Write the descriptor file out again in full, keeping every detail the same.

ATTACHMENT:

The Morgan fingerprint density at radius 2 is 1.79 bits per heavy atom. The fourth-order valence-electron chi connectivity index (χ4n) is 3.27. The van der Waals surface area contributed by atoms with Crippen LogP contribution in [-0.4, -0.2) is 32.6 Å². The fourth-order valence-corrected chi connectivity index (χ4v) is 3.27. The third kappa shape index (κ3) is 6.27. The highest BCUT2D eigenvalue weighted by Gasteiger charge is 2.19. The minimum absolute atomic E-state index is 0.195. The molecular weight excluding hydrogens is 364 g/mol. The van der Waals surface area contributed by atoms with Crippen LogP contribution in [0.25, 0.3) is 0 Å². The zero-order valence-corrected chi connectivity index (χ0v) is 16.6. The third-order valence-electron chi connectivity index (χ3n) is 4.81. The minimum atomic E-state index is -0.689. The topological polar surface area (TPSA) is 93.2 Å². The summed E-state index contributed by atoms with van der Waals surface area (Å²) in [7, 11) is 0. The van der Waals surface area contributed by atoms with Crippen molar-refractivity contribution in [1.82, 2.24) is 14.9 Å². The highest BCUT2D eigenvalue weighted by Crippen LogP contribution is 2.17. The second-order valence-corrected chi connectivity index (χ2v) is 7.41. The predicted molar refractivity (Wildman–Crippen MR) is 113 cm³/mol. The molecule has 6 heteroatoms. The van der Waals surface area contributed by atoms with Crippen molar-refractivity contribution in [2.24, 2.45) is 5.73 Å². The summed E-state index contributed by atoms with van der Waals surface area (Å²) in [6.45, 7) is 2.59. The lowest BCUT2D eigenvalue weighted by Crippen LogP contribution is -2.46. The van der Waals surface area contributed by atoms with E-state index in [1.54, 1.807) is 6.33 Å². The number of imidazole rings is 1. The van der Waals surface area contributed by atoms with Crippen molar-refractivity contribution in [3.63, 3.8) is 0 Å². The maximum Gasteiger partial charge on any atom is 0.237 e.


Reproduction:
The Morgan fingerprint density at radius 2 is 1.79 bits per heavy atom. The fourth-order valence-electron chi connectivity index (χ4n) is 3.27. The van der Waals surface area contributed by atoms with Crippen LogP contribution in [-0.4, -0.2) is 32.6 Å². The fourth-order valence-corrected chi connectivity index (χ4v) is 3.27. The third kappa shape index (κ3) is 6.27. The highest BCUT2D eigenvalue weighted by Gasteiger charge is 2.19. The minimum absolute atomic E-state index is 0.195. The molecular weight excluding hydrogens is 364 g/mol. The van der Waals surface area contributed by atoms with Crippen LogP contribution in [0.25, 0.3) is 0 Å². The zero-order valence-corrected chi connectivity index (χ0v) is 16.6. The third-order valence-electron chi connectivity index (χ3n) is 4.81. The minimum atomic E-state index is -0.689. The topological polar surface area (TPSA) is 93.2 Å². The summed E-state index contributed by atoms with van der Waals surface area (Å²) in [7, 11) is 0. The van der Waals surface area contributed by atoms with Crippen molar-refractivity contribution in [1.82, 2.24) is 14.9 Å². The highest BCUT2D eigenvalue weighted by Crippen LogP contribution is 2.17. The second-order valence-corrected chi connectivity index (χ2v) is 7.41. The predicted molar refractivity (Wildman–Crippen MR) is 113 cm³/mol. The molecule has 6 heteroatoms. The van der Waals surface area contributed by atoms with Crippen molar-refractivity contribution in [2.24, 2.45) is 5.73 Å². The summed E-state index contributed by atoms with van der Waals surface area (Å²) in [6.45, 7) is 2.59. The lowest BCUT2D eigenvalue weighted by Crippen LogP contribution is -2.46. The van der Waals surface area contributed by atoms with E-state index in [1.54, 1.807) is 6.33 Å². The number of imidazole rings is 1. The van der Waals surface area contributed by atoms with Crippen molar-refractivity contribution in [3.63, 3.8) is 0 Å². The maximum Gasteiger partial charge on any atom is 0.237 e.